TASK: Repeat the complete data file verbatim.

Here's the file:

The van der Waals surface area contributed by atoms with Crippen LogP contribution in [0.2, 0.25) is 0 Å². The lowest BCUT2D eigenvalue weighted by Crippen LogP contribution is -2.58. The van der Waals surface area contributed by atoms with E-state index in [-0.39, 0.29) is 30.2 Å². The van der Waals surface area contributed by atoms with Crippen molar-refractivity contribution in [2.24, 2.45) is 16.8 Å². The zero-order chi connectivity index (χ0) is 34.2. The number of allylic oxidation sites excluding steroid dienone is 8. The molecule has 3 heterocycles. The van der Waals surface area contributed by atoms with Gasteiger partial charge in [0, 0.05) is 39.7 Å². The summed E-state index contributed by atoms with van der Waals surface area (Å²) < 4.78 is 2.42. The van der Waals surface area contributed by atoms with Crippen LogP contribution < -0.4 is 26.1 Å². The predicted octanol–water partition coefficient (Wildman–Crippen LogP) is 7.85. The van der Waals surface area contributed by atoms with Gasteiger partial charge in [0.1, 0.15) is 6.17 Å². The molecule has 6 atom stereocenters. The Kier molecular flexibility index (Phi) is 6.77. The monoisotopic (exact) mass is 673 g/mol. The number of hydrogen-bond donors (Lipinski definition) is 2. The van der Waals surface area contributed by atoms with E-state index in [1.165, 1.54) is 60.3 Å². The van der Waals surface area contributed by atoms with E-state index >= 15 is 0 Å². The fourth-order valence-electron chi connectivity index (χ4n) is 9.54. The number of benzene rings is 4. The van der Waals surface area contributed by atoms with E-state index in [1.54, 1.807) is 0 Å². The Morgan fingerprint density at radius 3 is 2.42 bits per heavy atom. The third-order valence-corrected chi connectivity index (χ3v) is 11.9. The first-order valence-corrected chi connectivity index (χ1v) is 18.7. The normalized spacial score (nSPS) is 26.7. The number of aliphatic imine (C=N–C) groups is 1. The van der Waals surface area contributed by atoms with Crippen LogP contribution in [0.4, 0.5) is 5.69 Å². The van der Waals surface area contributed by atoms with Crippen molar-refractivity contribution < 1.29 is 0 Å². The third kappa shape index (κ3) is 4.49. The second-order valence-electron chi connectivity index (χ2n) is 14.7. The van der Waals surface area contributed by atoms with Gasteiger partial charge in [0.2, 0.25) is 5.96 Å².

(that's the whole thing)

The van der Waals surface area contributed by atoms with Crippen LogP contribution in [0.2, 0.25) is 0 Å². The lowest BCUT2D eigenvalue weighted by Crippen LogP contribution is -2.58. The van der Waals surface area contributed by atoms with E-state index in [-0.39, 0.29) is 30.2 Å². The van der Waals surface area contributed by atoms with Crippen molar-refractivity contribution in [2.24, 2.45) is 16.8 Å². The zero-order chi connectivity index (χ0) is 34.2. The number of allylic oxidation sites excluding steroid dienone is 8. The molecule has 3 heterocycles. The van der Waals surface area contributed by atoms with Gasteiger partial charge in [0, 0.05) is 39.7 Å². The summed E-state index contributed by atoms with van der Waals surface area (Å²) < 4.78 is 2.42. The van der Waals surface area contributed by atoms with Crippen LogP contribution < -0.4 is 26.1 Å². The predicted octanol–water partition coefficient (Wildman–Crippen LogP) is 7.85. The van der Waals surface area contributed by atoms with Gasteiger partial charge in [0.1, 0.15) is 6.17 Å². The molecule has 6 atom stereocenters. The Kier molecular flexibility index (Phi) is 6.77. The monoisotopic (exact) mass is 673 g/mol. The number of hydrogen-bond donors (Lipinski definition) is 2. The van der Waals surface area contributed by atoms with E-state index in [1.165, 1.54) is 60.3 Å². The van der Waals surface area contributed by atoms with E-state index >= 15 is 0 Å². The fourth-order valence-electron chi connectivity index (χ4n) is 9.54. The number of benzene rings is 4. The van der Waals surface area contributed by atoms with E-state index in [1.54, 1.807) is 0 Å². The Morgan fingerprint density at radius 3 is 2.42 bits per heavy atom. The third-order valence-corrected chi connectivity index (χ3v) is 11.9. The first-order valence-corrected chi connectivity index (χ1v) is 18.7. The normalized spacial score (nSPS) is 26.7. The number of aliphatic imine (C=N–C) groups is 1. The van der Waals surface area contributed by atoms with Crippen LogP contribution in [0.4, 0.5) is 5.69 Å². The van der Waals surface area contributed by atoms with Crippen molar-refractivity contribution < 1.29 is 0 Å². The third kappa shape index (κ3) is 4.49. The second-order valence-electron chi connectivity index (χ2n) is 14.7. The van der Waals surface area contributed by atoms with Gasteiger partial charge in [0.2, 0.25) is 5.96 Å².